One key insight that I drew from it was the idea that stockmarkets can be 'efficient' (or not) in more than one sense. Markets might exhibit ‘informational’ efficiency, with all known information factored into share prices, in turn meaning investors are unable to outperform the market over a prolonged period. But the market may also demonstrate ‘allocative’ inefficiency because decisions regarding capital allocation are not being made on the basis of sound valuations.

Think of this in terms of the tech stock bubble of the late 90s early noughties. Share prices were informationally efficient - because they reflected all available public information and market views - but were allocativley inefficient because the valuations were way out of line with the reality of the underlying businesses.

At the time I thought this was a good way of looking at the way that stockmarkets work, and in a sense I still do. But on reflection I've come to the conclusion that it is effectively an elegant statement of the irrelevance/meaninglessness of stockmarket valuations. My more critical reading of it now is "rubbish in, rubbish out". If investors are making decisions that aren't based on sounds valuations (whatever they might be) then the share price doesn't tell us anything meaningful, it's just the broad consensus of views.

Moreover I'm not sure that we can even really say that share prices are informationally efficient except in an extremely basic sense - namely that they exist! We can't know what information investors have or to what extent it influences their investment decision-making. All we can say is that some investors are using some information to guide their investment decisions and the result is the current share price, but this could be miles off target in terms of reflecting the underlying reality. And if that's efficiency I'm not impressed.

Default funds again

Here's a bit from Watson Wyatt that confirms the same story you always hear about fund choices in DC schemes - the more choices the less people choose (and hence most end up in the default). I keep banging on about this as I think it is a really important insight into how 'choice' actually works - rather than how the Right and economic text books would have us believe it works.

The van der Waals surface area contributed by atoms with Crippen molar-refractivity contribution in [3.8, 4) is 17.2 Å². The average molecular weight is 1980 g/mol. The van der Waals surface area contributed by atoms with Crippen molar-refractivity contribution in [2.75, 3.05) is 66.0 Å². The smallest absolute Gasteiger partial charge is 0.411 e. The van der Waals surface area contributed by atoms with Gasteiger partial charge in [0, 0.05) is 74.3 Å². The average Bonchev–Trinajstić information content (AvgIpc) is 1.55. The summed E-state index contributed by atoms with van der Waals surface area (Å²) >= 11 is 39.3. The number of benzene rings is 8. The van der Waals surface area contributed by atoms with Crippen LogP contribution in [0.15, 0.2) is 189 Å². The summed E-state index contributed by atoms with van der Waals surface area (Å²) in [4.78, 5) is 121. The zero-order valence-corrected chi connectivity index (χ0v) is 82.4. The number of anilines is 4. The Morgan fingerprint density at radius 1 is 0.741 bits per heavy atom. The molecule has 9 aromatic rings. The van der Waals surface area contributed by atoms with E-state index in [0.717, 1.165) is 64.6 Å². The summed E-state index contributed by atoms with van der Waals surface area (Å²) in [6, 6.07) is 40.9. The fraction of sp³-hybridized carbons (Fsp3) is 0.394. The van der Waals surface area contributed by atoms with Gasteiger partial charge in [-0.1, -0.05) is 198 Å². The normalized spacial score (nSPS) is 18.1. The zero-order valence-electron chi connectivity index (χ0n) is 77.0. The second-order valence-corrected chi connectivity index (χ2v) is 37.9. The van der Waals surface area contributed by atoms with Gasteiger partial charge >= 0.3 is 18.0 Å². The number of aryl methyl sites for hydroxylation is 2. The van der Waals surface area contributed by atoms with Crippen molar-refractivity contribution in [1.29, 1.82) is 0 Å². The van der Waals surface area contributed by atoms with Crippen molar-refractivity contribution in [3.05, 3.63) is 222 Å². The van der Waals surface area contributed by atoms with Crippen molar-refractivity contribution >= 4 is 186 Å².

The fact that the UK's biggest investment consulting is saying it should indicate how mainstream this thinking is becoming amongst service providers. Yet most politicians still seem to think that more choice is an unquestionable good. So there is work to be done...

Anyway, Watsons say:

"[E]xcessive investment choice can lead to members making wrong fund choices and unintentionally taking on inappropriate risks and cost. When it comes to the number of investment options, increasing choice does not necessarily mean improving choice."

And, commenting on the high number of punters who end up in the default:

"This demonstrates a perverse situation where greater choice of investment funds leads to a greater reliance on the default option."

Notably they find that contract-based DC schemes (eg group personal pensions or stakeholders) typically have far more fund choices than trust-based schemes.

Full release is here, but the interesting stuff is tied to a product plug.

Sunday 9 December 2007

Fidelity replies...

I received the reply below from Fidelity yesterday. Just to recap in my letter I asked them three questions -

• What is the rationale for making donations to the Conservative Party?
• Does Fidelity intend to make similar party political donations in future?
• Does Fidelity disclose these donations when this is a potential conflict of interest (ie when presenting to Conservative-controlled local authority pension funds)?

I've read through the reply they have sent several times and my view is that they have answered the first question, but in a rather disingenuous way. They say the donations are part of their efforts to ensure "that the political and regulatory climate in which we operate enable us to give our clients the products and services they need in the most effective way possible."

This suggests that they see making party political donations (as opposed to incurring expenditure through lobbying) as a way to influence "the political and regulatory climate" which is a bit of worry in itself. But secondly even if this were true surely it would make more sense to make donations to all the major parties, particularly the one in government? Why would you not make donations to the party in power which is actually in a position to significantly shape the regulatory environment? It doesn't make much sense.

The second question I asked is clearly the most important since I have told Fidelity that we are thinking of moving our savings if future donations to the Conservatives are going to be made. From my reading of this letter they haven't answered this question at all. So I am left in the same position I was in before - not knowing if this is an ongoing situation that requires me to take action.